I commented yesterday that I thought that the importance of oratory in politics is vastly over-rated. To me, the bigger issue right now is the standard of debate. In that light the recent comments of Bernard Jenkin (who quite coincidentally is one of the worst expenses fiddlers still in the House of Commons) are quite revealing. He branded Nick Clegg’s proposed one-off wealth tax “the politics of envy”.
I won’t dwell too much on the fact that Jenkin is a piffling non-entity and his frontbench political career was a massive non-event. If the man is a ‘grandee’ then I’m a monkey’s uncle.
I’m more interested in how the “debate” proceeded. The argument over Clegg’s proposed tax was so predictable that it could have been scripted in advance (am I being a conspiracy theorist to suggest that it might actually have been choreographed?) Clegg suggests a radical-sounding policy (that seems to be more about internal Lib Dem politics than any genuine belief that his government would ever carry it out, after all Clegg voted for the cut in top rate a few months ago……) to a mixture of snorts of derision and a few cheers. The Chancellor responds coolly without dismissing it out of hand. Distinctly junior Tory MP slaughters it and wheels out the standard Tory response to any proposed tax rise (on them and their mates anyway, increasing VAT didn’t fall into that category oddly), “it’s the politics of envy”.
Why is it “the politics of envy”? How was that the appropriate response to what is only a one-off levy (sadly) designed, supposedly, to cover gaping public spending holes opened by the economic crisis? Did Jenkin have no other weary cliché to hand to respond with? Or did he hear the word “tax” and just instinctively and glibly respond with a standard Tory banality? Is it really the best he could come up with? Can Jenkin explain why it is ok for so many of us to suffer a relative or absolute drop in living standards while the super-rich actually see their incomes grow, even though they are the ones best able to take a hit right now? Also, when are we going to dispense with the fiction that the rich are “wealth creators” for anyone but themselves (and even then it is often done off the backs of others)?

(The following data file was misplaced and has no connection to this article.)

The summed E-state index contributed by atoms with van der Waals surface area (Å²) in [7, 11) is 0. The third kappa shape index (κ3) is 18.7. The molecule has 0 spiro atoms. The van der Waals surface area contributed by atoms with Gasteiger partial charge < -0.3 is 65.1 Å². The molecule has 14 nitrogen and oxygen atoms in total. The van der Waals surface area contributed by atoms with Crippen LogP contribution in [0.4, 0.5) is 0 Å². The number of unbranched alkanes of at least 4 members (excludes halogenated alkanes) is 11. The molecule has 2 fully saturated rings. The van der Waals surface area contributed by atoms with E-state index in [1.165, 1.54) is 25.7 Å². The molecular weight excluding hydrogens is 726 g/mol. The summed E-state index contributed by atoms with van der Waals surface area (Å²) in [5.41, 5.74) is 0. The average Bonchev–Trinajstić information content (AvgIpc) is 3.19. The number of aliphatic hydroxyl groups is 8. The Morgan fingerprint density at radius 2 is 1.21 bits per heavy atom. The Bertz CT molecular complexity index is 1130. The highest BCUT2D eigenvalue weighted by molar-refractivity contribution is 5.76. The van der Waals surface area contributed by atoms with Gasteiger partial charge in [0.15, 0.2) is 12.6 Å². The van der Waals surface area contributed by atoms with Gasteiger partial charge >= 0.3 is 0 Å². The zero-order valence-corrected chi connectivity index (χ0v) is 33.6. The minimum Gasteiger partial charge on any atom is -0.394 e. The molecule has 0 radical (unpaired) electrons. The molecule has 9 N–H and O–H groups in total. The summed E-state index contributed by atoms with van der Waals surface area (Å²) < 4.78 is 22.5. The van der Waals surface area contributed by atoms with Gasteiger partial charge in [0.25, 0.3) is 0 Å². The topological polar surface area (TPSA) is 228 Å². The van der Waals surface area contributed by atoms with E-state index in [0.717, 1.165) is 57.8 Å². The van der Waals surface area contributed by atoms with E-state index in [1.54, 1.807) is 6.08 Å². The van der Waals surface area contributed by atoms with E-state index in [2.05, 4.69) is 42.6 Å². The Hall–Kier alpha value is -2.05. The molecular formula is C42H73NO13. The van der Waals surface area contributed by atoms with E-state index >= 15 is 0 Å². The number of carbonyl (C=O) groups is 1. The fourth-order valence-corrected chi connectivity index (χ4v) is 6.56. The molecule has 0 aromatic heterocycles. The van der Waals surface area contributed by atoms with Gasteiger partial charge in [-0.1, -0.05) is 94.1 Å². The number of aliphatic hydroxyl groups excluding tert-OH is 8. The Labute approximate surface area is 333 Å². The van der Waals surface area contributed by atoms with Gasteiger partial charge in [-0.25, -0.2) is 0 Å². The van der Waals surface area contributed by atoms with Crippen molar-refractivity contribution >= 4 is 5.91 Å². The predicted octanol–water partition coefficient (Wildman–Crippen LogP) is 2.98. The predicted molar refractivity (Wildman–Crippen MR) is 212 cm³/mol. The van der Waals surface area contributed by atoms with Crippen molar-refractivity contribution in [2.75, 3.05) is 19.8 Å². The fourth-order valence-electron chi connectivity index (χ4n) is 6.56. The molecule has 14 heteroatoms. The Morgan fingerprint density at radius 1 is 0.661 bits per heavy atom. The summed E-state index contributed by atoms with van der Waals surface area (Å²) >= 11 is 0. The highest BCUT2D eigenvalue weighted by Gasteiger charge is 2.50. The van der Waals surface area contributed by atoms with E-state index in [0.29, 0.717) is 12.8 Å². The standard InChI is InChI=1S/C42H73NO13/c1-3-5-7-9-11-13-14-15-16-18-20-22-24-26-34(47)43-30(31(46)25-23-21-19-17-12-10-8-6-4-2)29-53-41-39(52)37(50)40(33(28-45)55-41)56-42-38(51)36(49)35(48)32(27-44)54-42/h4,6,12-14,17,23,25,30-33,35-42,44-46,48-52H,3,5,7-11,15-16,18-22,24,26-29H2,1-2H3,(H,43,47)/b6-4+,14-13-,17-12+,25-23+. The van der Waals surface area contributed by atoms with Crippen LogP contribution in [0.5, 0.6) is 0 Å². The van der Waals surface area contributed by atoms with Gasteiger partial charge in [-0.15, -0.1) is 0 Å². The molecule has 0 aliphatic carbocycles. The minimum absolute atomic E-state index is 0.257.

Jenkin attempted to flesh out his highly original thesis in article in the Guardian (and didn’t he write it quickly? It was almost as if it was ready to go as soon as the “row” blew up….) that just trotted out a few tenets of Reaganomics and not a lot else really. He neglected to discuss that a one-off tax on the public utilities by the newly-elected Blair government failed to bring civilisation crashing in around us 15 years ago. And yet Bernie J tells us that taxes are in fact not low enough.
Jenkin claims to be against “wealth taxes” as they are “unworkable” but the truth is he is against high taxation on the rich per se. Not because they are impractical, but because he doesn’t like them and the job of the Conservative Party is to look after the interests of the people who would be affected if we had a fair taxation system in this country. This is about ideology, not economics. Clegg could have announced the most fiendishly brilliant, unavoidable tax proposal ever, one that would have generated huge revenues overnight, and still Jenkin would have branded it “unworkable”. Its fear that these sorts of taxes might actually work that makes many of the rich so nervous and hysterical at the mere suggestion of them.
As Tim Yeo has demonstrated with his tackle-out response to the Heathrow debate earlier on this week, most ‘senior’ Tories are not terribly impressive intellectually. In fact most of them are gormless clowns whose success is down to the failure of the opposition and the free pass they have been given by the media. It tells you something about the debased nature of our political discourse that Bernard Jenkin’s sub sixth-form posturing is taken remotely seriously.